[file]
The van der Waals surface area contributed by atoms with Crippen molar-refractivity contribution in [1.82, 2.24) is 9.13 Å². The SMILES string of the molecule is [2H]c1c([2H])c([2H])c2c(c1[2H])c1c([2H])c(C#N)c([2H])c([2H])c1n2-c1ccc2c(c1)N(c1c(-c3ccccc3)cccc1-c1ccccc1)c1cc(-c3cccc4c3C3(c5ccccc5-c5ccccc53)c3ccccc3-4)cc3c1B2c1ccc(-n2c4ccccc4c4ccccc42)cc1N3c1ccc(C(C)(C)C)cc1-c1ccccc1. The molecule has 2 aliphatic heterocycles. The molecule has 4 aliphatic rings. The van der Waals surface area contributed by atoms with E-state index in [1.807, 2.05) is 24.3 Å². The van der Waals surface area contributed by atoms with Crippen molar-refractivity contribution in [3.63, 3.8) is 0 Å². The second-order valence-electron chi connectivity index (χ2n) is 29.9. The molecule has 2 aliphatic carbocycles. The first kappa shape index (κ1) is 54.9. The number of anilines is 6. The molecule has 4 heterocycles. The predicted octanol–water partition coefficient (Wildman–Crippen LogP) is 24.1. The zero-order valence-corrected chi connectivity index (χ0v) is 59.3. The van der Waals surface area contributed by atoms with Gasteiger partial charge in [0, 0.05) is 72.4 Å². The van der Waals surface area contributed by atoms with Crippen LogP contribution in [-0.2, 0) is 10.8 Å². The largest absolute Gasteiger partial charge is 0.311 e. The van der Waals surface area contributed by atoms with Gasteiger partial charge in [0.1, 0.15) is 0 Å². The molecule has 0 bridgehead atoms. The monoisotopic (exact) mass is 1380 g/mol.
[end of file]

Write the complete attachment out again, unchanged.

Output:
The van der Waals surface area contributed by atoms with Crippen molar-refractivity contribution in [1.82, 2.24) is 9.13 Å². The SMILES string of the molecule is [2H]c1c([2H])c([2H])c2c(c1[2H])c1c([2H])c(C#N)c([2H])c([2H])c1n2-c1ccc2c(c1)N(c1c(-c3ccccc3)cccc1-c1ccccc1)c1cc(-c3cccc4c3C3(c5ccccc5-c5ccccc53)c3ccccc3-4)cc3c1B2c1ccc(-n2c4ccccc4c4ccccc42)cc1N3c1ccc(C(C)(C)C)cc1-c1ccccc1. The molecule has 2 aliphatic heterocycles. The molecule has 4 aliphatic rings. The van der Waals surface area contributed by atoms with E-state index in [1.807, 2.05) is 24.3 Å². The van der Waals surface area contributed by atoms with Crippen molar-refractivity contribution in [3.63, 3.8) is 0 Å². The second-order valence-electron chi connectivity index (χ2n) is 29.9. The molecule has 2 aliphatic carbocycles. The first kappa shape index (κ1) is 54.9. The number of anilines is 6. The molecule has 4 heterocycles. The predicted octanol–water partition coefficient (Wildman–Crippen LogP) is 24.1. The zero-order valence-corrected chi connectivity index (χ0v) is 59.3. The van der Waals surface area contributed by atoms with Gasteiger partial charge in [0, 0.05) is 72.4 Å². The van der Waals surface area contributed by atoms with Crippen LogP contribution in [-0.2, 0) is 10.8 Å². The largest absolute Gasteiger partial charge is 0.311 e. The van der Waals surface area contributed by atoms with Gasteiger partial charge in [0.1, 0.15) is 0 Å². The molecule has 0 bridgehead atoms. The monoisotopic (exact) mass is 1380 g/mol.